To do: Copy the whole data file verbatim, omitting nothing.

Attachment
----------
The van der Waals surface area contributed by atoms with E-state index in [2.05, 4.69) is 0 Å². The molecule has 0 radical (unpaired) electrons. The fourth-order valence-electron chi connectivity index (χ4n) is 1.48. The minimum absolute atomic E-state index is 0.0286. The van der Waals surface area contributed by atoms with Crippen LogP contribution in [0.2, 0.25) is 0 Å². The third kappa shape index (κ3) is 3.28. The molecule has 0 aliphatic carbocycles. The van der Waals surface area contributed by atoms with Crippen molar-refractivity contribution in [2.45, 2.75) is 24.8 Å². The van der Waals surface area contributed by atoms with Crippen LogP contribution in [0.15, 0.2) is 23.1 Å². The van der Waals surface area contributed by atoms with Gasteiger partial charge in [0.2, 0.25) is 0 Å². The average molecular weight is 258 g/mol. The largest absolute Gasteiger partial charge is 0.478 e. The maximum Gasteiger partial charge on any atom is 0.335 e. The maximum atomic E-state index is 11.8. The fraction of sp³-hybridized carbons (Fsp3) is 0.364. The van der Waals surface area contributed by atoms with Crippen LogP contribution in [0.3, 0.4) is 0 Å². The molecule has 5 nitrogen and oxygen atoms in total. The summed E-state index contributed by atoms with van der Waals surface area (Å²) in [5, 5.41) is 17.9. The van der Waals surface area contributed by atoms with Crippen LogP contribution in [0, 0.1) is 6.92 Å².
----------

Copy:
The van der Waals surface area contributed by atoms with E-state index in [2.05, 4.69) is 0 Å². The molecule has 0 radical (unpaired) electrons. The fourth-order valence-electron chi connectivity index (χ4n) is 1.48. The minimum absolute atomic E-state index is 0.0286. The van der Waals surface area contributed by atoms with Crippen LogP contribution in [0.2, 0.25) is 0 Å². The third kappa shape index (κ3) is 3.28. The molecule has 0 aliphatic carbocycles. The van der Waals surface area contributed by atoms with Crippen molar-refractivity contribution in [2.45, 2.75) is 24.8 Å². The van der Waals surface area contributed by atoms with Crippen LogP contribution in [0.15, 0.2) is 23.1 Å². The van der Waals surface area contributed by atoms with Gasteiger partial charge in [0.2, 0.25) is 0 Å². The average molecular weight is 258 g/mol. The largest absolute Gasteiger partial charge is 0.478 e. The maximum Gasteiger partial charge on any atom is 0.335 e. The maximum atomic E-state index is 11.8. The fraction of sp³-hybridized carbons (Fsp3) is 0.364. The van der Waals surface area contributed by atoms with Crippen LogP contribution in [0.3, 0.4) is 0 Å². The molecule has 5 nitrogen and oxygen atoms in total. The summed E-state index contributed by atoms with van der Waals surface area (Å²) in [5, 5.41) is 17.9. The van der Waals surface area contributed by atoms with Crippen LogP contribution in [0, 0.1) is 6.92 Å².